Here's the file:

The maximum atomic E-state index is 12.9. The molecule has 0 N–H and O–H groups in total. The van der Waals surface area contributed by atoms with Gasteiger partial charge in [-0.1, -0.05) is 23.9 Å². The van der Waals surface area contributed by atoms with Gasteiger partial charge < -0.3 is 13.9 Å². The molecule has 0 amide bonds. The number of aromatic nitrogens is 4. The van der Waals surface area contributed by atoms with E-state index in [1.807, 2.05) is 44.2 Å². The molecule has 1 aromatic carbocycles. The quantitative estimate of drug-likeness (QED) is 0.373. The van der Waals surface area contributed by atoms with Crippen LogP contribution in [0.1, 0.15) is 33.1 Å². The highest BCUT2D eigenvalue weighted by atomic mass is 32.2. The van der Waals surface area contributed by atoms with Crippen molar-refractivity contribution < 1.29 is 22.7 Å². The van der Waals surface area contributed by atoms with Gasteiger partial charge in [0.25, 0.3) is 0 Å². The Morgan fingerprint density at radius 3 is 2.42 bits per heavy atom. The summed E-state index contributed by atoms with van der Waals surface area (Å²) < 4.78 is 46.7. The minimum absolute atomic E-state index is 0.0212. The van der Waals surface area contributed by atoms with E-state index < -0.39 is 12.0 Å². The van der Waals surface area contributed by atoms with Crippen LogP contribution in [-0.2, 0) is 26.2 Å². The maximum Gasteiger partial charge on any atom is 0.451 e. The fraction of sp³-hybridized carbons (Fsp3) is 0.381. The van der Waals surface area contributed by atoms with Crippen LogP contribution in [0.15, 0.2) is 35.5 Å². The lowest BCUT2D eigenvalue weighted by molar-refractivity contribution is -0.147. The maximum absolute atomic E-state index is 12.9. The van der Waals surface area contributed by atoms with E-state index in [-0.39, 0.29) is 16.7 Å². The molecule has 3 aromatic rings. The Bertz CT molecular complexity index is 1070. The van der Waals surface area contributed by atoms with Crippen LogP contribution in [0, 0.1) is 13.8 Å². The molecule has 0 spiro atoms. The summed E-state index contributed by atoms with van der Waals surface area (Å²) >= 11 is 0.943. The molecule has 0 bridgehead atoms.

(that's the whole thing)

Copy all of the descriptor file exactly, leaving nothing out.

The maximum atomic E-state index is 12.9. The molecule has 0 N–H and O–H groups in total. The van der Waals surface area contributed by atoms with Gasteiger partial charge in [-0.1, -0.05) is 23.9 Å². The van der Waals surface area contributed by atoms with Gasteiger partial charge < -0.3 is 13.9 Å². The molecule has 0 amide bonds. The number of aromatic nitrogens is 4. The van der Waals surface area contributed by atoms with E-state index in [1.807, 2.05) is 44.2 Å². The molecule has 1 aromatic carbocycles. The quantitative estimate of drug-likeness (QED) is 0.373. The van der Waals surface area contributed by atoms with Crippen LogP contribution in [0.1, 0.15) is 33.1 Å². The highest BCUT2D eigenvalue weighted by atomic mass is 32.2. The van der Waals surface area contributed by atoms with Crippen molar-refractivity contribution < 1.29 is 22.7 Å². The van der Waals surface area contributed by atoms with Gasteiger partial charge in [0.25, 0.3) is 0 Å². The Morgan fingerprint density at radius 3 is 2.42 bits per heavy atom. The summed E-state index contributed by atoms with van der Waals surface area (Å²) < 4.78 is 46.7. The minimum absolute atomic E-state index is 0.0212. The van der Waals surface area contributed by atoms with E-state index < -0.39 is 12.0 Å². The van der Waals surface area contributed by atoms with Crippen LogP contribution in [-0.2, 0) is 26.2 Å². The maximum Gasteiger partial charge on any atom is 0.451 e. The fraction of sp³-hybridized carbons (Fsp3) is 0.381. The van der Waals surface area contributed by atoms with Crippen LogP contribution in [0.15, 0.2) is 35.5 Å². The lowest BCUT2D eigenvalue weighted by molar-refractivity contribution is -0.147. The maximum absolute atomic E-state index is 12.9. The van der Waals surface area contributed by atoms with E-state index in [-0.39, 0.29) is 16.7 Å². The molecule has 3 aromatic rings. The Bertz CT molecular complexity index is 1070. The van der Waals surface area contributed by atoms with Crippen LogP contribution in [0, 0.1) is 13.8 Å². The molecule has 0 spiro atoms. The summed E-state index contributed by atoms with van der Waals surface area (Å²) >= 11 is 0.943. The molecule has 0 bridgehead atoms.